Turn Back Tuesday

Every Tuesday, I’ll highlight a track that was released before the advent of Tumblr. Each track is chosen both for its influence and worthiness for additional exposure.

Death In Vegas - Girls

Putting together a soundtrack for a film is a much more difficult job than it looks at first blush. Some may go the traditional route of licensing popular songs that the audience is already familiar with, the emotions they already have attached to the music easily transferred to the screen. There’s also the more difficult route of making up all the music from scratch, but the inherent advantage here is that the music will always be associated with the film because it served as the audience’s point of entry. One of my favorite soundtracks since the turn of the century was for Lost In Translation; it combined popular songs, original pieces, and many lesser-known tracks into a perfect package with the film.

Death In Vegas’ “Girls” stands out to me because it sound like literally nothing else off the album it belongs to, Scorpion Rising. While most of the album is harsh and aggressive, “Girls” floats along on airy vocals and introspective guitars. “Girls” builds so slowly and effortlessly that before the listener knows it, it’s already exploding like a supernova at the end. “Girls” is such a perfect fit for a film like Lost In Translation and remains affecting today. Enjoy.

Tuuwa - We Are

The great KEATS COLLECTIVE is back at it again with Future Funk Friday Vol. 3a wonderful 12 track mix of sampled funk, soul, and R&B. The track that grabbed me first was Tuuwa’s “We Are”, which eschews vocals in favor of a beats and horn approach. As much as I love old funk and soul vocal samples, I think it’s harder to make a quality track without using them, and that’s exactly what Tuuwa does here. You can get the whole compilation over on Bandcamp, pay-as-you-want style; enjoy.

Slowdance - Where Will You Be?

When someone says something resembles a “Jackson Pollock painting”, it’s typically said in a rather derisive manner; that something is being unfairly presented as “art”. The same could be said about musical genres as well; calling a band “shoegaze” can sometimes be an insult. Looking at the cover art of Slowdance’s new self-titled album, it all clicked into place; what one person sees and hears is ultimately up to them, but just because one person can’t see or hear it doesn’t mean it’s not there. Album opener “Where Will You Be?” has a lot going on, and to take it at face value would be foolish. There are so many influences poured into “Where Will You Be?”; give it time and let it permeate the recesses of your mind. Grab Slowdance on Bandcamp, and as always, enjoy.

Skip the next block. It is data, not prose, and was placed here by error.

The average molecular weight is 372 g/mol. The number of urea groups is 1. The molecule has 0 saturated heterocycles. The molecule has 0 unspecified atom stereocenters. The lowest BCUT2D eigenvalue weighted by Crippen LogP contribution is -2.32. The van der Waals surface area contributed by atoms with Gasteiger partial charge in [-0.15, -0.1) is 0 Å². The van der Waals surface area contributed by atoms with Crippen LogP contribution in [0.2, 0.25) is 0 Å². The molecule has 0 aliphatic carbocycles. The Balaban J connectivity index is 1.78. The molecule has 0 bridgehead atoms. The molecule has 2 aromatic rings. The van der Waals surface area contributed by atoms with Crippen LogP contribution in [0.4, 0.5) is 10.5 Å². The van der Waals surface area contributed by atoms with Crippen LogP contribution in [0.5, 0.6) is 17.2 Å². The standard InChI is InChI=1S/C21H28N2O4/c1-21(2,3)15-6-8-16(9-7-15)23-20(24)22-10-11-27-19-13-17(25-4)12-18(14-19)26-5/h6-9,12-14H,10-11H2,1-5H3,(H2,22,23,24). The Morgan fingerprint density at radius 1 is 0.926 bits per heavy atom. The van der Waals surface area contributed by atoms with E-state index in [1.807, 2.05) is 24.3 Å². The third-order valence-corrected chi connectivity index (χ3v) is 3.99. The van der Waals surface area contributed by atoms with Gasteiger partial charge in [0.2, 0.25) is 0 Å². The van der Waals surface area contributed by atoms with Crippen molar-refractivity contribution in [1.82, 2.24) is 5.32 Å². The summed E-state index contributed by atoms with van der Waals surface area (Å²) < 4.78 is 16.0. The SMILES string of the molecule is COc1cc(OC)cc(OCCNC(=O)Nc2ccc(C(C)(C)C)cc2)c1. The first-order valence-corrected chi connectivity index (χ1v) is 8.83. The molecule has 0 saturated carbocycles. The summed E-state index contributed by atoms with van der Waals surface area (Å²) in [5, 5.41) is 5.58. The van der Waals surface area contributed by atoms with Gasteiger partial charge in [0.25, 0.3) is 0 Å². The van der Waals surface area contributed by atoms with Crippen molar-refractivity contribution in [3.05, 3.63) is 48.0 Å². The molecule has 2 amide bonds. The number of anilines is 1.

All Behind - See You

Coming to us from Winnipeg, Manitoba is this delightful little jam from All Behind. “See You” has a lot of textures that take repeated listens to truly appreciate. There is a hint of a harder, darker side under the light atmospherics of “See You”, suggesting that the dream may not be as happy as it may seemed at first. Released as a single with “Same”, check out “See You” here and then check out more on SoundCloud. As always, enjoy.

Turn Back Tuesday

Every Tuesday, I’ll highlight a track that was released before the advent of Tumblr. Each track is chosen both for its influence and worthiness for additional exposure.

Ariel Pink’s Haunted Graffiti - For Kate I Wait

I think taking a lo-fi approach to music can be a double-edged sword in today’s environment. Using such an approach can earn an artist brownie points with a certain subset of fans, but there needs to be a solid correlation between the song’s message and its sound. Some artists may use lo-fi as a way to “cover up” parts of a track they could never quite work out. Lo-fi techniques are best used in an soul-baring sense; the music should reflect earnestness, not inexperience.

Ariel Pink has become an indie darling over the past ten years, but there was a time where he was just a wet-behind-the-ears kid with a lot of emotion and little money. Even though The Doldrums, Ariel Pink’s first well-known release, was released in 2004, it was recorded on tape back in 1999. “For Kate I Wait”, today’s featured track, has a lot going on, but the lo-fi approach makes it relatively unclear what it all is. However, I feel like it is a good expression of the love-lorn mind of a young person; messy, earnest, but overall powerful. Today’s Ariel Pink sounds little like “For Kate I Wait”, and that’s fine; an artist must evolve as the years go on. However, it serves as a potent reminder of feel good lost. Enjoy.